While I am not as freaked out by ticks, as say my better half, who requires all clothes worn after fishing or disc golf go straight to the washing machine after turning home, I don’t like the annoying critters either.
Generally ticks don’t seem to like me a whole lot. It might be because of a daily intake of garlic oil pills, or just dumb luck. That said a couple of years ago one settled onto my shin and was attached pretty good by the time it was noticed. I thought I had removed it cleanly but a couple of days later a hand sized area was slightly swollen, was red, and warm to the touch. It was off to the doctor for drugs to deal with the infection.
At Theodore I had the morbid pleasure of plucking several off my jeans, releasing them on the end gate of the truck and dispatching them with definite malice under a handy stone found lying near by.
So for a quick refresher course, ticks are generally out from early spring until October, particularly in tall grass, brush or wooded areas.
“We want people to enjoy the summer weather, but it’s important to take precautions against ticks,” Deputy Chief Medical Health Officer Dr. Denise Werker said in a recent government release. “It’s also important that after spending time outside to check yourself and your children and pets for ticks, and if you find a tick, remove it carefully and promptly.”
The Ministry noted precautionary measures include:
*Wear pants, long-sleeved shirts and shoes that don’t show your feet.
*Pull socks over your pant legs to prevent ticks from crawling up your legs.
*Wear light-coloured clothes so ticks can be seen easily.
*Use insect repellents that contain DEET or Icaridin. Apply repellent to clothes as well as your skin. Always read and follow the directions.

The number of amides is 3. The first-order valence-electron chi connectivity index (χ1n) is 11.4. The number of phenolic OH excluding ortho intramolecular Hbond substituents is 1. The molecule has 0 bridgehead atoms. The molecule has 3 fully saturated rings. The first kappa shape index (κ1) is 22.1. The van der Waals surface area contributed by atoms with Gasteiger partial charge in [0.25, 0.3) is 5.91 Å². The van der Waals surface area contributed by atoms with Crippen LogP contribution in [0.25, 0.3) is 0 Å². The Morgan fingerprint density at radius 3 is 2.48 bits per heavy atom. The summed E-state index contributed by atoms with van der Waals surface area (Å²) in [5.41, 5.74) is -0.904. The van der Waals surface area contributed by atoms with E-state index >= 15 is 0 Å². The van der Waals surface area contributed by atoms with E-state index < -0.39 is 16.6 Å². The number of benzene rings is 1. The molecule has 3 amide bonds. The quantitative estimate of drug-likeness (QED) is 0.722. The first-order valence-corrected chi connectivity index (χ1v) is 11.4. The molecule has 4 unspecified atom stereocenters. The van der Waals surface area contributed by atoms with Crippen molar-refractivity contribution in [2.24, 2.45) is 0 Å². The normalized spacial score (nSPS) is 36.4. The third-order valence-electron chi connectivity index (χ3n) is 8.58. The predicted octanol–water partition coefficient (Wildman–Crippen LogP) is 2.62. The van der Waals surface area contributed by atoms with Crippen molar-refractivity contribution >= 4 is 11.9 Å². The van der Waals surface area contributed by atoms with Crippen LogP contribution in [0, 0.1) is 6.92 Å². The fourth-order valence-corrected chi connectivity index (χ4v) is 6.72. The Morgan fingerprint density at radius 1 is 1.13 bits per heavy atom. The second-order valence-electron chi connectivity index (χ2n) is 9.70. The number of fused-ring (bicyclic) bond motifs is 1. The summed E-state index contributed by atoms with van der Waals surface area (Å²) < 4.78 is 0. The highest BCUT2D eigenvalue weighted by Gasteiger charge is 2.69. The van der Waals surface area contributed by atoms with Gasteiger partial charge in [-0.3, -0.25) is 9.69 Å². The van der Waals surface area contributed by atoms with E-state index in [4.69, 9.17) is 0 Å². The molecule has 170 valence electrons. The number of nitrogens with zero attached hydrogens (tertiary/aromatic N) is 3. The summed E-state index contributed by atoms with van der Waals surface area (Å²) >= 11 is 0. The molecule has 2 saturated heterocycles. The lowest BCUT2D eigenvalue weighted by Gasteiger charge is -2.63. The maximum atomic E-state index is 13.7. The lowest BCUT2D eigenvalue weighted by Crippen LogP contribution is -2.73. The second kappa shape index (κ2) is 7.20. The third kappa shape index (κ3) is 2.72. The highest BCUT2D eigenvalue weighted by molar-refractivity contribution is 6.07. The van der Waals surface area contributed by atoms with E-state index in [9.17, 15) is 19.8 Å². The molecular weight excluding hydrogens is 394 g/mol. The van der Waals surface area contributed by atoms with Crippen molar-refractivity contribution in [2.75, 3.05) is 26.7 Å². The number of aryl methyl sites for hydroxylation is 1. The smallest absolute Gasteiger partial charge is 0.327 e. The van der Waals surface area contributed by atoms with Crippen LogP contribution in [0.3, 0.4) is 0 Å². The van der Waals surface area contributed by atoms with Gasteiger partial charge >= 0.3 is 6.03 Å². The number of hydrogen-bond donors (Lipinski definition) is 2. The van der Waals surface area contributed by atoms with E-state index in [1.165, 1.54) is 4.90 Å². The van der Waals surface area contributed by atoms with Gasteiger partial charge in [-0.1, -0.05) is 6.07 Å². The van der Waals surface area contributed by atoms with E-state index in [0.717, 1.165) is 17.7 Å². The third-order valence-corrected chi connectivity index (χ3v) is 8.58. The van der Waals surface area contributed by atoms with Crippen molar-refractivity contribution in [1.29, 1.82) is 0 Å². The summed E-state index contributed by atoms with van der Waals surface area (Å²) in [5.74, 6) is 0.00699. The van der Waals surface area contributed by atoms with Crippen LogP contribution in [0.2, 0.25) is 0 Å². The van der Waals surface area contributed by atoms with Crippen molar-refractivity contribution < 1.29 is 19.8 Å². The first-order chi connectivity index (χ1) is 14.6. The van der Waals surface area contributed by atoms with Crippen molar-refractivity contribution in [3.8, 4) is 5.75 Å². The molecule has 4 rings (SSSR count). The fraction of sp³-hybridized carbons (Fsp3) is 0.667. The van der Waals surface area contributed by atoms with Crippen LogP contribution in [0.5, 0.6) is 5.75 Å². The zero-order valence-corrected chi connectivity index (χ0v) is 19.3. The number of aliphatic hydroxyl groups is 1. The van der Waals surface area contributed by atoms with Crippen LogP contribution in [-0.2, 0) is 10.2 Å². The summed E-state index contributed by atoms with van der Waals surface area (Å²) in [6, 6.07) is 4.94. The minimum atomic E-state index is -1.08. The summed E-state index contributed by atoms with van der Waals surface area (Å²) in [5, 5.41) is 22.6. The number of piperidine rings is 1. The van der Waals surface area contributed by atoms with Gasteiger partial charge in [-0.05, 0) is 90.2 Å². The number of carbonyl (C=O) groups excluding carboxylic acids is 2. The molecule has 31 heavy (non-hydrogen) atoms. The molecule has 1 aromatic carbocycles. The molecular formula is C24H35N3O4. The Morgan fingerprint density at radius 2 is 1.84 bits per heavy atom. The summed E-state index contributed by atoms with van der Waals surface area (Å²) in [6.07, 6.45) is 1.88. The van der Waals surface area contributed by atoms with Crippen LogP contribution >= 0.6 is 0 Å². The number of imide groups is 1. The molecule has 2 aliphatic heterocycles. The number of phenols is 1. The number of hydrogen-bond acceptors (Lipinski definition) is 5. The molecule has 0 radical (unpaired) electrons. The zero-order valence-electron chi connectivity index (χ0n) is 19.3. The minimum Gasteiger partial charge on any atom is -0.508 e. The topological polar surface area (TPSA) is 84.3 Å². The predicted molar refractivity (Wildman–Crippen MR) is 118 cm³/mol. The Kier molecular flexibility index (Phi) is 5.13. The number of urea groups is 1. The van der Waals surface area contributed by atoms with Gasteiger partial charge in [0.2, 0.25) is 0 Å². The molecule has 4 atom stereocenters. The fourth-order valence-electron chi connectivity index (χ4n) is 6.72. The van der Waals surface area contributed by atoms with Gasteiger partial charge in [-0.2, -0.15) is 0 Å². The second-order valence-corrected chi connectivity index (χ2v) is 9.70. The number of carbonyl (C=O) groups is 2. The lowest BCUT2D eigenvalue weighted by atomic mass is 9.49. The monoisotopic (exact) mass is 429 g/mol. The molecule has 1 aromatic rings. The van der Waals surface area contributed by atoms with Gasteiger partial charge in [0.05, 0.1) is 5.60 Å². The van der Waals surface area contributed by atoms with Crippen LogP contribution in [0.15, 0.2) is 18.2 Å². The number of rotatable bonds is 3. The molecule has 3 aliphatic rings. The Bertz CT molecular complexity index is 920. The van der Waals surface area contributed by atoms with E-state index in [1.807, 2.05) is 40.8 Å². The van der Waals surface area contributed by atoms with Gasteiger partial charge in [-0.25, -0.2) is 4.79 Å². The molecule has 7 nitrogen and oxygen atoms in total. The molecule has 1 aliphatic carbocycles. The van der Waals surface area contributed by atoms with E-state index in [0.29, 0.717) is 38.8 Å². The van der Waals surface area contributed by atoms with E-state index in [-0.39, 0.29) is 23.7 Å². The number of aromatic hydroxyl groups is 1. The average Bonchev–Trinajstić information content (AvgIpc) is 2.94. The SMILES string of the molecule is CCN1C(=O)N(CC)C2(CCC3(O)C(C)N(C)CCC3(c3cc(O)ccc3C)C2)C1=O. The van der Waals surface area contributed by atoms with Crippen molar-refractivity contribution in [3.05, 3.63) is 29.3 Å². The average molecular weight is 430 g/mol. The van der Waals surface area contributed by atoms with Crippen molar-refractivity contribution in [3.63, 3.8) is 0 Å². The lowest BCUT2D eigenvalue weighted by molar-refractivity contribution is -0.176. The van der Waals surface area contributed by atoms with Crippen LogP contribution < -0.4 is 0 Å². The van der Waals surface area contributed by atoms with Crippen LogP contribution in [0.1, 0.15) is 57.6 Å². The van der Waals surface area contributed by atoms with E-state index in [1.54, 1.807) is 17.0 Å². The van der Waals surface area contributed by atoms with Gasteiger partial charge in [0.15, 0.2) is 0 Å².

*Shower or bathe as soon as possible after being outside to wash off loose ticks.
*Do “full body” tick checks after being outside on yourself, your children and your pets.
If you find a tick attached to your skin:
*Carefully remove it with fine-tipped tweezers and grasp the mouth of the tick as close to the skin as possible.
*Pull slowly upward and out with a firm steady pressure.
*Be careful not to squeeze, crush or puncture the body after removal as this may also contain infectious fluids.
The risk for Lyme disease – an infectious disease spread by black-legged ticks - is low in Saskatchewan, but not zero.
The release also noted; most ticks found in Saskatchewan are the American dog tick. This species is not capable of transmitting Lyme disease to people. Rocky Mountain wood ticks and the winter tick (or moose tick) are also found in Saskatchewan.
As of December 31, 2018, 28,899 ticks have been collected and identified in Saskatchewan and only 71 were black-legged ticks. Among these 71, only 10 black-legged ticks tested positive for the bacterium that causes Lyme disease, said the release.
For more information on ticks and Lyme disease, including how to submit a tick for Lyme disease testing, visit http://www.saskatchewan.ca/lyme.
As for fishing, well they say the third time’s a charm, so we will hope for better luck next time as we explore another shoreline.